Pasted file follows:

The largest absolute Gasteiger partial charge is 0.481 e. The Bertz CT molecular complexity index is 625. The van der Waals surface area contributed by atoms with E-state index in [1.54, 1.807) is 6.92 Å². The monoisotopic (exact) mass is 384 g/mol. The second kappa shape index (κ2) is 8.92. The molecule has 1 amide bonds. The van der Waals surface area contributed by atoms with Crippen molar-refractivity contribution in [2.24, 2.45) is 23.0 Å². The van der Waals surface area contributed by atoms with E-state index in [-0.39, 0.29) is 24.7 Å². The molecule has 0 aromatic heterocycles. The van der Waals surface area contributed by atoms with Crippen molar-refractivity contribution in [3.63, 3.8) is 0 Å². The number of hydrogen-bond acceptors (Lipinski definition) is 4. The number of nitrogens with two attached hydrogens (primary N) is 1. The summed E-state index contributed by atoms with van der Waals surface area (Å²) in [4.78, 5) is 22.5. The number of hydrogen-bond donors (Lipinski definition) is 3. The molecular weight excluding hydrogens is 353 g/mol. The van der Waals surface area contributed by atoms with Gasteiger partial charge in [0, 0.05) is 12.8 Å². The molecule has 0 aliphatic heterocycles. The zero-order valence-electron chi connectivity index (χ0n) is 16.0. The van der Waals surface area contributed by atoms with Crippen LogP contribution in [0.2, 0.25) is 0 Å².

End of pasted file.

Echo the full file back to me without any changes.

The largest absolute Gasteiger partial charge is 0.481 e. The Bertz CT molecular complexity index is 625. The van der Waals surface area contributed by atoms with E-state index in [1.54, 1.807) is 6.92 Å². The monoisotopic (exact) mass is 384 g/mol. The second kappa shape index (κ2) is 8.92. The molecule has 1 amide bonds. The van der Waals surface area contributed by atoms with Crippen molar-refractivity contribution in [2.24, 2.45) is 23.0 Å². The van der Waals surface area contributed by atoms with E-state index in [-0.39, 0.29) is 24.7 Å². The molecule has 0 aromatic heterocycles. The van der Waals surface area contributed by atoms with Crippen molar-refractivity contribution in [3.63, 3.8) is 0 Å². The number of hydrogen-bond acceptors (Lipinski definition) is 4. The number of nitrogens with two attached hydrogens (primary N) is 1. The summed E-state index contributed by atoms with van der Waals surface area (Å²) in [4.78, 5) is 22.5. The number of hydrogen-bond donors (Lipinski definition) is 3. The molecular weight excluding hydrogens is 353 g/mol. The van der Waals surface area contributed by atoms with Gasteiger partial charge in [0, 0.05) is 12.8 Å². The molecule has 0 aliphatic heterocycles. The zero-order valence-electron chi connectivity index (χ0n) is 16.0. The van der Waals surface area contributed by atoms with Crippen LogP contribution in [0.2, 0.25) is 0 Å².